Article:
Fall Turkey Hunting with a Rifle

Fall Turkey Hunting with a Rifle

As any readers of the Mossberg blogs know, I have an undying love for fall turkey hunting. It’s the chase, the challenge of out-smarting these birds and learning to call. When all of these things come together for a successful hunt, there is no greater feeling. That said, I end up empty-handed on most of my solo turkey adventures.


With that, I truly love fall turkey hunting in states like Colorado where the playing field is somewhat leveled for hunters like me in that rifles are a legal method of taking. Don’t get me wrong, I am always up for a challenge. But I can’t lie… I get a little excited knowing I can have a fighting chance against these wily Colorado Merriams in the fall. Not to mention, it’s a fantastic opportunity to bag that Thanksgiving turkey.

Please note: it is the hunter's responsibility to read and know the regulations for his/her state. Ensure you fully understand legal methods of taking, bag limits, and season dates. Additionally, in states like Colorado, a hunter may shoot a hen or a tom. While many hunters prefer not to shoot hens, I can attest to the fact that a hen is quite tasty. 

Fall turkey hunting can have its challenges. The birds are not as responsive to calls, thus locating them is somewhat difficult. Then, once located, they may or may not respond. It can indeed be quite difficult to get a bird into shotgun range. Often, the art of locating flocks of turkeys in the west is a matter of putting in scouting time, busting flocks, and a small amount of luck and happenstance. With these challenges noted, I have to admit that being able to put a big, ole gobbler in the scope is quite exciting.

Hunting in states that do not allow baiting of any sort can make any sort of turkey hunting even more challenging. It is essentially a spot and stalk hunt, which I find to be great fun despite the challenges. Birds may be located in difficult-to-access areas where shotgun or archery shots would be an impossibility. I have personally located flocks of turkeys feeding their way up to open, rocky hillsides, across ravines, and in deep timber with a lot of blowdowns. None of these circumstances were conducive to an ethical shotgun kill but were indeed doable with a rifle.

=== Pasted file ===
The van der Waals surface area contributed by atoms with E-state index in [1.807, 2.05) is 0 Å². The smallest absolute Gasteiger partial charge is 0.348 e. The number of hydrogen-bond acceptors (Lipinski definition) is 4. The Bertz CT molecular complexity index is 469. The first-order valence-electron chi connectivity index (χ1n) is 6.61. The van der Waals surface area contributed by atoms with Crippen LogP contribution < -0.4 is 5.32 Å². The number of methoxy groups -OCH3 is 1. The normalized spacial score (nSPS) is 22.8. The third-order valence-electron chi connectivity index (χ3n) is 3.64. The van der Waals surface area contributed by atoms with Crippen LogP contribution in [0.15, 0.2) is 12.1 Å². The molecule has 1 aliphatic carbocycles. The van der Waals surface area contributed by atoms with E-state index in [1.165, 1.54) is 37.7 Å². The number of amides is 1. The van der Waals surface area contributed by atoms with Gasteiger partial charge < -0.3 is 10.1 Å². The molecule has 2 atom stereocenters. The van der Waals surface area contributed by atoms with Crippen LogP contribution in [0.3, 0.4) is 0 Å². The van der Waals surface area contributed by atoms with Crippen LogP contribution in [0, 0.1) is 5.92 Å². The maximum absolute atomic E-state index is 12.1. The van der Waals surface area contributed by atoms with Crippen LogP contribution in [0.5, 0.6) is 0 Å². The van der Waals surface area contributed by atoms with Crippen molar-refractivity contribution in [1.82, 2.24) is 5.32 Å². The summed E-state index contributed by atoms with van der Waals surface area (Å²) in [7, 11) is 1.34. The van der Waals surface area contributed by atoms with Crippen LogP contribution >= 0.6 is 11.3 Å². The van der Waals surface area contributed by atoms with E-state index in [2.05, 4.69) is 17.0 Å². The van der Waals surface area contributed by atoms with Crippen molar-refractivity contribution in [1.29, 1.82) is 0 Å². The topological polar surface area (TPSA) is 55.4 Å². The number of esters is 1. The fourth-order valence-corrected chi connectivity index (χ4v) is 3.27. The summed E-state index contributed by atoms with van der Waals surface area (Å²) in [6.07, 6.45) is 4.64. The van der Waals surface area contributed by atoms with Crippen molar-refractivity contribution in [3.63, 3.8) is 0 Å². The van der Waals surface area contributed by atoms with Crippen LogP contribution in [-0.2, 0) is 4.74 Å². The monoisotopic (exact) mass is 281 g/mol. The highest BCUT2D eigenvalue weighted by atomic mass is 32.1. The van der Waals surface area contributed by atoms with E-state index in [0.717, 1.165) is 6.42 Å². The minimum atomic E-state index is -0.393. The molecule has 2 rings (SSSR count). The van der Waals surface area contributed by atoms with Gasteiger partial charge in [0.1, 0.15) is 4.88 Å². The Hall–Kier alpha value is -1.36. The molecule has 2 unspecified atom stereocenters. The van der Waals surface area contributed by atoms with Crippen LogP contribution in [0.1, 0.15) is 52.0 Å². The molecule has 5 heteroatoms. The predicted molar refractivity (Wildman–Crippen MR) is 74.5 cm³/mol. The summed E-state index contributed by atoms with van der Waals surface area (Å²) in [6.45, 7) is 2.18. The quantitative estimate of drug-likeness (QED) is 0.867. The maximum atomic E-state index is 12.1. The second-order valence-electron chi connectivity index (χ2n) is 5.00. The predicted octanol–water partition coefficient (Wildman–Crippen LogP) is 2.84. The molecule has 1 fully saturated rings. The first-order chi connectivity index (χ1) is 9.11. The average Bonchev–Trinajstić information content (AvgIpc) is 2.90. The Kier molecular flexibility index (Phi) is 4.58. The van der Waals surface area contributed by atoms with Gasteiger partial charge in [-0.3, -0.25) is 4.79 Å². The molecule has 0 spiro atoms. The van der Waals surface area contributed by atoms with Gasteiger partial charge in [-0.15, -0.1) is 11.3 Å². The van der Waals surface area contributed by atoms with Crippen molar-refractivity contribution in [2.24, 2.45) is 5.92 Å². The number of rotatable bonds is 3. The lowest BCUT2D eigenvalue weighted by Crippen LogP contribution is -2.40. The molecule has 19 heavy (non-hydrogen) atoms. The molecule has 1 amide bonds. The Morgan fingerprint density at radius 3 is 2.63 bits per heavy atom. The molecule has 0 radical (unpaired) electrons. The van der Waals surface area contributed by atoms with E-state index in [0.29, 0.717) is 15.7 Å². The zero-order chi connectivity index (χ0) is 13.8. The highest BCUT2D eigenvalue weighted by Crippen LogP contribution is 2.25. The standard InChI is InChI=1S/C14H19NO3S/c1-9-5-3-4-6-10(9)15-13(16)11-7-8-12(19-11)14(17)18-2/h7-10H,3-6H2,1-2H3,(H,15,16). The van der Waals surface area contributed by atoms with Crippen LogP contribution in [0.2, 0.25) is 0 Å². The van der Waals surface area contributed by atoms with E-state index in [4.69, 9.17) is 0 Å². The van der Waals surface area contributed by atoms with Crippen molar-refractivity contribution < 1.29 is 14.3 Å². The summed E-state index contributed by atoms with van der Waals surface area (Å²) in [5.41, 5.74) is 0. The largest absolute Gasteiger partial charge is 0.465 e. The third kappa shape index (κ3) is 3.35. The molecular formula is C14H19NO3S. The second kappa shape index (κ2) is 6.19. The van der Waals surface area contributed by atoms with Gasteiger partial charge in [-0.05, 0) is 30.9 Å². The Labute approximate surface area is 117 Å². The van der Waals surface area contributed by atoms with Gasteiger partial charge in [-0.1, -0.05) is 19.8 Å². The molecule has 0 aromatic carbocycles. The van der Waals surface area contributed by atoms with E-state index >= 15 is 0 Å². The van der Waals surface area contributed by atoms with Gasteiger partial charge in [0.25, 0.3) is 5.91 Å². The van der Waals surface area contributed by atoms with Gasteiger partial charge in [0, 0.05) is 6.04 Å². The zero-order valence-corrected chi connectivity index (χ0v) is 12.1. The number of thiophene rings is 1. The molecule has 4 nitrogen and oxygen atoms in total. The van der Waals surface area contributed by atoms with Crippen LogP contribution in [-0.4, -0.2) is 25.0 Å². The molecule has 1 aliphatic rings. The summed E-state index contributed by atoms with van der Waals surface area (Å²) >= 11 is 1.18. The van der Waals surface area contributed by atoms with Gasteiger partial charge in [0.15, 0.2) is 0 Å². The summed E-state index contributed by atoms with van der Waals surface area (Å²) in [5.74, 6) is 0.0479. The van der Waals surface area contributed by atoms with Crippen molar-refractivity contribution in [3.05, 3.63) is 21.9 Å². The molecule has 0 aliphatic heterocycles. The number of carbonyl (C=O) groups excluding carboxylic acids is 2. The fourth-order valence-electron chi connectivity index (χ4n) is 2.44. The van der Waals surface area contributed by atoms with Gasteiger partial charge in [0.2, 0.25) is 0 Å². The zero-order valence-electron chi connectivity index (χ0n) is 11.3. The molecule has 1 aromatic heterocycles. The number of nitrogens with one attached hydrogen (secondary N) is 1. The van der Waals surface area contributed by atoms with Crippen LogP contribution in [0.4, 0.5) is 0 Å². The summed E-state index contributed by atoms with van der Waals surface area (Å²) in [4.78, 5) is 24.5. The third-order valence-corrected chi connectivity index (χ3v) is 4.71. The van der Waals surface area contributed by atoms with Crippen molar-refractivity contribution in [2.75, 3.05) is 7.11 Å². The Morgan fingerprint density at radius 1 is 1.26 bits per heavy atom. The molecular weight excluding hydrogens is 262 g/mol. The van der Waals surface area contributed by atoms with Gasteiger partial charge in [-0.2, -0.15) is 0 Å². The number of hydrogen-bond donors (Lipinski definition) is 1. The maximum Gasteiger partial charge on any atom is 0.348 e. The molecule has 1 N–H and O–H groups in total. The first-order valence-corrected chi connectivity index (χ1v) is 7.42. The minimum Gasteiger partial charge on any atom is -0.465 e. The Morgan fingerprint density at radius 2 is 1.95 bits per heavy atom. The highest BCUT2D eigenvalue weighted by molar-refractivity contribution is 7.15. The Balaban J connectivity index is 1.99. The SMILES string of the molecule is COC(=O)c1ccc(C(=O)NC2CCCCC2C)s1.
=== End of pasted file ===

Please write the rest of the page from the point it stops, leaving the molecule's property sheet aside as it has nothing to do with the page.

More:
I, like many hunters, find that my turkey hunting time is very limited due to the fact that many big game seasons are going on at the same time. Now, I love fall turkey hunting… but certainly wouldn’t pass up an elk hunt in favor of a turkey hunt. I am often limited to a one-weekend excursion with the hopes of bagging a bird and the pressure of filling that tag is eased a bit with the opportunity to utilize a rifle for the hunt. Not to mention, it’s a great opportunity to pop a wayward coyote should one appear.

While there are many rifle options out there, I prefer to use my Mossberg MVP Predator .223 for my turkey hunting options.

It has more than enough knockdown at a bit of a distance but doesn’t destroy the meat of the bird. The use of a bipod actually helps during the turkey seasons as I often find myself shooting from a prone position. With an overall weight of about 7-lbs, it is a good weight if I am doing a lot of hiking. Again, refer to the regulations in your state for specifics about legal ammunition. In Colorado, bullets must be a minimum of 7 grains with the manufacturer’s energy rating of at least 110 foot-pounds at 100 yards from the muzzle.

So with that, go on out and check your state regulations. If you are like me, you can’t resist the thought of a bird with the thrill of using a rifle. Give it a whirl!


About the Author

Kirstie Pike

Kirstie Pike is the founder and CEO of Prois Hunting & Field Apparel for Women, the leading edge for women’s performance hunting gear for nine years and running.
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